Rodarte v. Grounds

Filing 11

ORDER Denying Petition for Writ of Habeas Corpus; Denying Certificate of Appelability. Signed by Judge Ronald M. Whyte on 12/19/12. (jg, COURT STAFF) (Filed on 12/19/2012)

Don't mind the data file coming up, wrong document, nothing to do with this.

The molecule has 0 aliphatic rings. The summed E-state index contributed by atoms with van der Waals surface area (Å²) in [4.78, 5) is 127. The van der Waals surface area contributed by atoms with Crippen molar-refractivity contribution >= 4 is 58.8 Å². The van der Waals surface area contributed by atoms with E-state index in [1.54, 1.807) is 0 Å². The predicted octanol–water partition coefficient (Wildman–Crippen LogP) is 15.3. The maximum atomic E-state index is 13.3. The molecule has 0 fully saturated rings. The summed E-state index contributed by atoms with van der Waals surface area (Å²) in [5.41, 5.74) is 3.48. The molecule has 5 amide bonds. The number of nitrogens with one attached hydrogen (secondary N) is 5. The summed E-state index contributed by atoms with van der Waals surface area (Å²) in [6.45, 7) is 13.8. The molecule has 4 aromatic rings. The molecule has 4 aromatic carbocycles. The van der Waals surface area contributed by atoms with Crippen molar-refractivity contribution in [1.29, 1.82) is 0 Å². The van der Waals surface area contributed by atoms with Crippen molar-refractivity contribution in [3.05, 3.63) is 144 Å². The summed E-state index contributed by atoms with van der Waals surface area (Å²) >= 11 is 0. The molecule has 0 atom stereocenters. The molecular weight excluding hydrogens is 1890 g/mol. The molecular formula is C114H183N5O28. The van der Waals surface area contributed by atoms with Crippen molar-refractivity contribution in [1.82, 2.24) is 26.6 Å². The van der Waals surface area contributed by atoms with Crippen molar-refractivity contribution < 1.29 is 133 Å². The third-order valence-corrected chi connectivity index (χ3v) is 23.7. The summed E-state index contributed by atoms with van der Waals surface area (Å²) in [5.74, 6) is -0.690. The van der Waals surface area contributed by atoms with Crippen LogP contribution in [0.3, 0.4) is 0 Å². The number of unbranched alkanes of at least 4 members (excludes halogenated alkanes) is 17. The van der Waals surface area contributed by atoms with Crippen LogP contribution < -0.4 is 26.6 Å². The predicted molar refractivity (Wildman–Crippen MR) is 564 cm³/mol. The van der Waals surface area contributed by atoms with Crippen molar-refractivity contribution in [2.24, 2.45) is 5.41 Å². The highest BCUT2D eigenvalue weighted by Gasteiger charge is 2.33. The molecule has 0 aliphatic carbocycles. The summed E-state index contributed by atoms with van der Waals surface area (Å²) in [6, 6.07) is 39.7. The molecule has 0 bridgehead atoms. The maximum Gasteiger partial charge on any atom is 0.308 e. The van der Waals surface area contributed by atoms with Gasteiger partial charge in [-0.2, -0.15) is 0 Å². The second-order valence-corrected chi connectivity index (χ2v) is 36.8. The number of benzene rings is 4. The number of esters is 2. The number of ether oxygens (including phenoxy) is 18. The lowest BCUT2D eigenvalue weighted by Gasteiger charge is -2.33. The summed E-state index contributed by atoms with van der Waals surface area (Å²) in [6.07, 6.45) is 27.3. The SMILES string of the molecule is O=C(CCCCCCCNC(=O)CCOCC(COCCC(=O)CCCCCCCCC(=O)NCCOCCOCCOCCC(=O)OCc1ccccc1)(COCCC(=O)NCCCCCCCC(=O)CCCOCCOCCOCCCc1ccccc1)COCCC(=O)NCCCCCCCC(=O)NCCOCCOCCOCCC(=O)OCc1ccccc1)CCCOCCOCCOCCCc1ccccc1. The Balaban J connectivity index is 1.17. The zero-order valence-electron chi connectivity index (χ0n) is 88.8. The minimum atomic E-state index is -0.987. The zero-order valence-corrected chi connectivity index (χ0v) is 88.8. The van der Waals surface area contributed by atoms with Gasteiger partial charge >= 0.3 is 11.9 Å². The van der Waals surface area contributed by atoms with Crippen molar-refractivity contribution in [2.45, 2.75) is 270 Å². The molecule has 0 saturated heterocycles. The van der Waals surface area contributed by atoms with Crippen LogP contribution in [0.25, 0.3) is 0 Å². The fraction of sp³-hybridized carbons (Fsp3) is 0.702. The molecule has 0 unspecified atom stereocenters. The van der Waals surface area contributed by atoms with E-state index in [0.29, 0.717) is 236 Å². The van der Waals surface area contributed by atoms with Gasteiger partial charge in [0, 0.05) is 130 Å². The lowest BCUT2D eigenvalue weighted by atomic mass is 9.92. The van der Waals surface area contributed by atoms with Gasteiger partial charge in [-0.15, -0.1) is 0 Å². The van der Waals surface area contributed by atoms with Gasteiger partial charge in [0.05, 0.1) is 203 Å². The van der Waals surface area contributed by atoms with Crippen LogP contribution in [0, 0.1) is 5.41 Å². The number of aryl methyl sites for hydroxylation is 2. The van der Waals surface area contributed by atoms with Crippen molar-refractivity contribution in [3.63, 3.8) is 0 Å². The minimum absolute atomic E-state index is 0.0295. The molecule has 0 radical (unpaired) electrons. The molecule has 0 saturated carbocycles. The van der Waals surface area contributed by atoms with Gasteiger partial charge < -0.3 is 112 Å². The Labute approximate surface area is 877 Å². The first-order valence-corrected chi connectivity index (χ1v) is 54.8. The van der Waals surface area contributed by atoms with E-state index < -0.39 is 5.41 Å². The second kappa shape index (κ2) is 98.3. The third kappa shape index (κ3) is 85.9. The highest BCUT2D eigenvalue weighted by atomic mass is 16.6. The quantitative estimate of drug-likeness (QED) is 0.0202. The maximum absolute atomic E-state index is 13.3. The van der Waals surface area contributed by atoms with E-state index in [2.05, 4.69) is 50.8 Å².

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1 2 3 4 5 6 7 8 IN THE UNITED STATES DISTRICT COURT 9 FOR THE NORTHERN DISTRICT OF CALIFORNIA 10 GUSTAVO RODARTE, 11 Petitioner, 12 vs. 13 14 15 WARDEN R. GROUNDS, Respondent. ) ) ) ) ) ) ) ) ) ) ) No. C 10-4517 RMW (PR) ORDER DENYING PETITION FOR WRIT OF HABEAS CORPUS; DENYING CERTIFICATE OF APPEALABILITY 16 17 Petitioner, a state prisoner proceeding pro se, filed a petition for writ of habeas corpus 18 pursuant to 28 U.S.C. § 2254 challenging a disciplinary proceeding. Respondent was ordered to 19 show cause why the writ should not be granted. Respondent has filed an answer, along with a 20 supporting memorandum of points and authorities. Although petitioner was given an 21 opportunity, he did not file a traverse. For the reasons stated below, the court DENIES 22 petitioner’s petition for writ of habeas corpus. 23 24 BACKGROUND In November 2008, petitioner was receiving medication to lower his cholesterol level. 25 (Pet. Memo at 1.) On December 19, 2008, petitioner requested a medical pass because he was 26 experiencing pain in his arms and legs, and believed he was having an allergic reaction. (Id.) 27 After petitioner was seen by a doctor, petitioner was prescribed prednisone to counteract the 28 allergic reaction. (Id.) Dr. Stewart advised petitioner to return to medical for re-evaluation if the Order Denying Petition for Writ of Habeas Corpus; Denying Certificate of Appealability G:\PRO-SE\SJ.Rmw\HC.10\Rodarte517denhc.wpd 1 symptoms did not clear up by December 22, 2008 – the date petitioner’s prednisone would run 2 out. (Id.) Petitioner noticed, however, that his symptoms had cleared by December 22, 2008. 3 (Id. at 1-2.) 4 On December 31, 2008, petitioner again began experiencing extreme pain, and requested 5 medical attention. (Id. at 2.) Correctional Officer Lavelle, who had issued petitioner a medical 6 pass the last time, called medical staff to explain the situation, and issued petitioner a medical 7 pass. (Id.) Nurse Block saw petitioner upon arrival, and Nurse Block opined that it looked like a 8 rash, but she would issue petitioner a medical pass to see a doctor for the following day. (Id.) 9 The following night, on January 1, 2009, petitioner was in severe pain, and asked 10 Correctional Officer Castro to issue a medical pass because petitioner could not bear the pain. 11 (Id.) Correctional Officer Castro issued petitioner a pass, and he saw Nurse Leary. (Id.) On 12 January 2, 2009, petitioner again was experiencing pain, and requested Correctional Officer 13 Lavelle to issue a medical pass. (Id.) Correctional Officer Lavelle told petitioner that his 14 request had been denied by the medical staff. (Id.) Petitioner then spoke with the Facility 15 Sergeant in charge of the unit, and the Facility Sergeant suggested that petitioner call “Man 16 Down,” to compel the medical personnel to immediately respond. (Id. at 3.) 17 Petitioner triggered a “Man Down” call. In response to the call, Nurse Leary arrived, and 18 informed petitioner that he would be receiving a CDC 115 (serious rules violation report) for 19 manipulating staff, in violation of California Code of Regulations § 3005(a). (Id. at 3-4.) Nurse 20 Leary refused to medically tend to petitioner, and instead, returned to the medical department. 21 Petitioner was scheduled to see a doctor on January 5, 2009, but he inadvertently lost his 22 medical pass. (Id. at 4.) Petitioner was issued another medical pass by Correctional Officer 23 Lavelle, and was seen by Nurse Pruitt on January 6, 2009. (Id.) Nurse Pruitt issued petitioner a 24 medical pass for January 8, 2009. (Id.) On January 8, 2009, petitioner was seen by Dr. Javate, 25 who addressed petitioner’s medical issues. (Id.) 26 At petitioner’s rules violation hearing on January 30, 2009. (Petition, Ex. D.) Petitioner 27 had explained that he was in excruciating pain and the nurses were not addressing his issues. 28 (Id.) Nurse Leary testified that petitioner had been seen by medical staff the night before he Order Denying Petition for Writ of Habeas Corpus; Denying Certificate of Appealability 2 G:\PRO-SE\SJ.Rmw\HC.10\Rodarte517denhc.wpd 1 called “Man Down,” and had already been treated. (Id.) Nurse Leary also remarked that 2 petitioner demanded to see a doctor, stating, “I don’t want to see a nurse; I demand to see a 3 doctor!” (Id.) Ultimately, petitioner was found guilty. (Id.) The hearing officer found that the 4 petitioner manipulated staff in order to satisfy his need to see a doctor. The hearing officer also 5 noted that petitioner’s use of calling “Man Down” created disorder by stopping all inmate 6 movement/program due to the gurney, and that petitioner was also uncooperative with Nurse 7 Leary. (Id.) The hearing officer concluded that petitioner used “Man Down” to manipulate a 8 way to seek medical attention from someone other than Nurse Leary. (Id.) Petitioner was 9 assessed, inter alia, 30 days loss of credit. (Id.) 10 11 12 DISCUSSION A. Standard of Review This court may entertain a petition for writ of habeas corpus “in behalf of a person in 13 custody pursuant to the judgment of a state court only on the ground that he is in custody in 14 violation of the Constitution or laws or treaties of the United States.” 28 U.S.C. § 2254(a). 15 Under the Antiterrorism and Effective Death Penalty Act of 1996 (“AEDPA”), a district court 16 may not grant a petition challenging a state conviction or sentence on the basis of a claim that 17 was reviewed on the merits in state court unless the state court’s adjudication of the claim 18 “(1) resulted in a decision that was contrary to, or involved an unreasonable application of, 19 clearly established federal law, as determined by the Supreme Court of the United States; or (2) 20 resulted in a decision that was based on an unreasonable determination of the facts in light of the 21 evidence presented in the state court proceeding.” 28 U.S.C. § 2254(d). The first prong applies 22 both to questions of law and to mixed questions of law and fact, Williams v. Taylor, 529 U.S. 23 362, 384-86 (2000), while the second prong applies to decisions based on factual determinations, 24 Miller-El v. Cockrell, 537 U.S. 322, 340 (2003). 25 “Under the ‘contrary to’ clause, a federal habeas court may grant the writ if the state 26 court arrives at a conclusion opposite to that reached by [the Supreme] Court on a question of 27 law or if the state court decides a case differently than [the] Court has on a set of materially 28 indistinguishable facts.” Williams, 529 U.S. at 412-13. A state court decision is an Order Denying Petition for Writ of Habeas Corpus; Denying Certificate of Appealability 3 G:\PRO-SE\SJ.Rmw\HC.10\Rodarte517denhc.wpd 1 “unreasonable application of” Supreme Court authority, falling under the second clause of 2 § 2254(d)(1), if the state court correctly identifies the governing legal principle from the 3 Supreme Court’s decisions but “unreasonably applies that principle to the facts of the prisoner’s 4 case.” Id. at 413. The federal court on habeas review may not issue the writ “simply because 5 that court concludes in its independent judgment that the relevant state-court decision applied 6 clearly established federal law erroneously or incorrectly.” Id. at 411. 7 Under 28 U.S.C. § 2254(d)(2), a state court decision “based on a factual determination 8 will not be overturned on factual grounds unless objectively unreasonable in light of the 9 evidence presented in the state-court proceeding.” Miller-El, 537 U.S. at 340. The court must 10 presume correct any determination of a factual issue made by a state court unless the petitioner 11 rebuts the presumption of correctness by clear and convincing evidence. See 28 U.S.C. § 12 2254(e)(1). 13 B. 14 Petitioner’s Claims As grounds for federal habeas relief petitioner claims that: (1) there was insufficient 15 evidence to support a guilty finding of a serious rule violation, and (2) he was denied the right to 16 call witnesses at his disciplinary hearing. 17 1. 18 Petitioner’s arguments here – that manipulation of staff is not specifically listed in Sufficiency of the Evidence 19 section 3315, which governs serious rule violations, and petitioner does not have a repeated 20 pattern of administrative rule violations for the same offense in order to qualify as having 21 committed a serious rule violation – do not state a federal claim for relief. Petitioner, in essence, 22 argues that his behavior, and the charge of manipulation of staff, does not qualify as a “serious 23 rule violation.” However, the superior court rejected this claim in petitioner’s state habeas 24 petition. (Resp., Ex. 4.) A state court’s interpretation of state law, including one announced on 25 direct appeal of the challenged conviction, binds a federal court sitting in habeas corpus. 26 Bradshaw v. Richey, 546 U.S. 74, 76 (2005). Petitioner’s claim that his behavior and the 27 resulting disciplinary charge should not have been assessed as a serious rule violation is a claim 28 of state law interpretation, and thus, not cognizable in this federal habeas action. Order Denying Petition for Writ of Habeas Corpus; Denying Certificate of Appealability 4 G:\PRO-SE\SJ.Rmw\HC.10\Rodarte517denhc.wpd 1 Petitioner further claims that there was not “some evidence” to support his guilty finding. 2 The revocation of good-time credits does not comport with the minimum requirements of 3 procedural due process unless the findings of the prison disciplinary decision-maker are 4 supported by some evidence in the record. Superintendent v. Hill, 472 U.S. 445, 454 (1985). 5 There must be “some evidence” from which the conclusion of the decision-maker could be 6 deduced. Id. at 455. An examination of the entire record is not required nor is an independent 7 assessment of the credibility of witnesses or weighing of the evidence. Id. The relevant question 8 is whether there is any evidence in the record that could support the conclusion reached by the 9 disciplinary decision-maker. Id. This standard is considerably lower than that applicable in 10 11 criminal trials. Id. at 456. Section 3005(a) states, “Inmates and parolees shall obey all laws, regulations, and local 12 procedures, and refrain from behavior which might lead to violence or disorder, or otherwise 13 endangers facility, outside community or another person.” Cal. Code. Regs. tit. 15 § 3005(a). 14 The evidence relied upon by the hearing officer in finding petitioner guilty of manipulation of 15 staff meets Hill’s “some evidence” standard. The state court correctly identified the “some 16 evidence” standard as the standard for judicial review and reasonably applied it. (Resp., Ex. 4.) 17 Here, petitioner admitted that after seeing two nurses in two days – both of whom told 18 him to wait for a few days to see the doctor – petitioner asked Correctional Officer Lavelle what 19 he needed to do “to supersede the nurse’s decision because of the pain” he was in. Petitioner 20 also admitted that he called for “Man Down” because that is what it took to see a doctor. The 21 hearing officer noted that because medical staff had to respond to petitioner’s “Man Down” call, 22 it created disorder by stopping all other inmate movement and programming due to the misuse of 23 the gurney. The evidence satisfies the “some evidence” requirement. Petitioner’s right to due 24 process was not violated by prison officials’ decision to find him guilty. The state court’s 25 rejection of his claim was not contrary to or an unreasonable application of clearly established 26 federal law. 27 2. 28 Petitioner claims that he requested two witnesses at the hearing – Correctional Officers Right to call witnesses Order Denying Petition for Writ of Habeas Corpus; Denying Certificate of Appealability 5 G:\PRO-SE\SJ.Rmw\HC.10\Rodarte517denhc.wpd 1 Lavelle and Castro – but his requests were improperly denied. Petitioner argues that had he been 2 able to call Correctional Officer Lavelle, she would have testified that petitioner had dark red 3 lumps in late December 2008, which caused her to call medical staff. Petitioner claims that 4 Correctional Officer Lavelle would have supported petitioner’s assertion that his need for 5 medical attention was legitimate. 6 An inmate in California is entitled to due process before being disciplined when the 7 discipline imposed will inevitably affect the duration of his sentence. See Sandin v. Conner, 515 8 U.S. 472, 484, 487 (1995). The process due in such a prison disciplinary proceeding includes 9 written notice, time to prepare for the hearing, a written statement of decision, allowance of 10 witnesses and documentary evidence when not unduly hazardous, and aid to the accused where 11 the inmate is illiterate or the issues are complex. Wolff v. McDonnell, 418 U.S. 539, 564-67 12 (1974). The Due Process Clause only requires that prisoners be afforded those procedures 13 mandated by Wolff and its progeny; it does not require that a prison comply with its own, more 14 generous procedures. See Walker v. Sumner, 14 F.3d 1415, 1419-20 (9th Cir. 1994). 15 The state courts denied this claim without opinion. 16 The hearing officer denied petitioner’s request regarding Correctional Officer Lavelle 17 because “this witness has no independent knowledge of the incident” as it occurred after her 18 shift. The hearing officer also denied petitioner’s request regarding Correctional Officer Castro 19 because “the witness has no relevant or additional information.” Further, neither Correctional 20 Officer Lavelle nor Correctional Officer Castro were “medically trained to evaluate” petitioner’s 21 medical condition or “the level of pain that may be involved.” 22 It is undisputed that petitioner’s statements regarding the involvement of Correctional 23 Officers Lavelle and Castro leading up to the “Man Down” call were heard and considered by 24 the hearing officer. Although petitioner claims that he should have been permitted to have the 25 witnesses present at the hearing, he has offered no evidence that either of the witnesses had any 26 additional or relevant information to offer at the hearing that was not already presented. See 27 Wolff, 418 U.S. at 566 (“Prison officials must have the necessary discretion to keep the hearing 28 within reasonable limits.”); Bostic v. Carlson, 884 F.2d 1267, 1271 (9th Cir. 1989) (finding no Order Denying Petition for Writ of Habeas Corpus; Denying Certificate of Appealability 6 G:\PRO-SE\SJ.Rmw\HC.10\Rodarte517denhc.wpd 1 due process violation when hearing officer denied requested witnesses because they would not 2 provide additional information). 3 Even assuming that the failure to have either Correctional Officers Lavelle or Castro 4 appear at the hearing violated petitioner’s due process, petitioner has not offered any evidence 5 indicating that any omitted testimony of either of these witnesses would have changed the result. 6 That Correctional Officers Lavelle or Castro believed petitioner’s level of pain was legitimate, 7 and petitioner’s wish to see a doctor was legitimate, those opinions likely would not have 8 changed the hearing officer’s mind, considering that Nurse Leary testified that she had spoken 9 with Dr. Bright, who stated that petitioner could wait until January 5th to see a doctor. Thus, any 10 error was harmless. See Brecht v. Abrahamson, 507 U.S. 619, 637 (1993). 11 CONCLUSION 12 13 For the reasons set forth above, the petition for writ of habeas corpus is DENIED. The clerk shall close the file. 14 CERTIFICATE OF APPEALABILITY 15 The federal rules governing habeas cases brought by state prisoners require a district 16 court that denies a habeas petition to grant or deny a certificate of appealability (“COA”) in its 17 ruling. Petitioner has failed to make a substantial showing that his claims amounted to a denial 18 of his constitutional rights, or demonstrate that a reasonable jurist would find the denial of his 19 claims debatable or wrong. Slack v. McDaniel, 529 U.S. 473, 484 (2000). Accordingly, a COA 20 is DENIED. 21 22 23 IT IS SO ORDERED. Dated: RONALD M. WHYTE United States District Judge 24 25 26 27 28 Order Denying Petition for Writ of Habeas Corpus; Denying Certificate of Appealability 7 G:\PRO-SE\SJ.Rmw\HC.10\Rodarte517denhc.wpd UNITED STATES DISTRICT COURT FOR THE NORTHERN DISTRICT OF CALIFORNIA GUSTAVO RODARTE, Case Number: CV10-04517 RMW Plaintiff, CERTIFICATE OF SERVICE v. R. GROUNDS et al, Defendant. / I, the undersigned, hereby certify that I am an employee in the Office of the Clerk, U.S. District Court, Northern District of California. That on December 19, 2012, I SERVED a true and correct copy(ies) of the attached, by placing said copy(ies) in a postage paid envelope addressed to the person(s) hereinafter listed, by depositing said envelope in the U.S. Mail, or by placing said copy(ies) into an inter-office delivery receptacle located in the Clerk's office. Gustavo Rodarte C-72196 CTF Central Post Office Box 689 YW-312U Soledad, CA 93960-689 Dated: December 19, 2012 Richard W. Wieking, Clerk By: Jackie Lynn Garcia, Deputy Clerk UNITED STATES DISTRICT COURT FOR THE NORTHERN DISTRICT OF CALIFORNIA GUSTAVO RODARTE, Case Number: CV10-04517 RMW Plaintiff, CERTIFICATE OF SERVICE v. R. GROUNDS et al, Defendant. / I, the undersigned, hereby certify that I am an employee in the Office of the Clerk, U.S. District Court, Northern District of California. That on December 19, 2012, I SERVED a true and correct copy(ies) of the attached, by placing said copy(ies) in a postage paid envelope addressed to the person(s) hereinafter listed, by depositing said envelope in the U.S. Mail, or by placing said copy(ies) into an inter-office delivery receptacle located in the Clerk's office. Gustavo Rodarte C-72196 CTF Central Post Office Box 689 YW-312U Soledad, CA 93960-689 Dated: December 19, 2012 Richard W. Wieking, Clerk By: Jackie Lynn Garcia, Deputy Clerk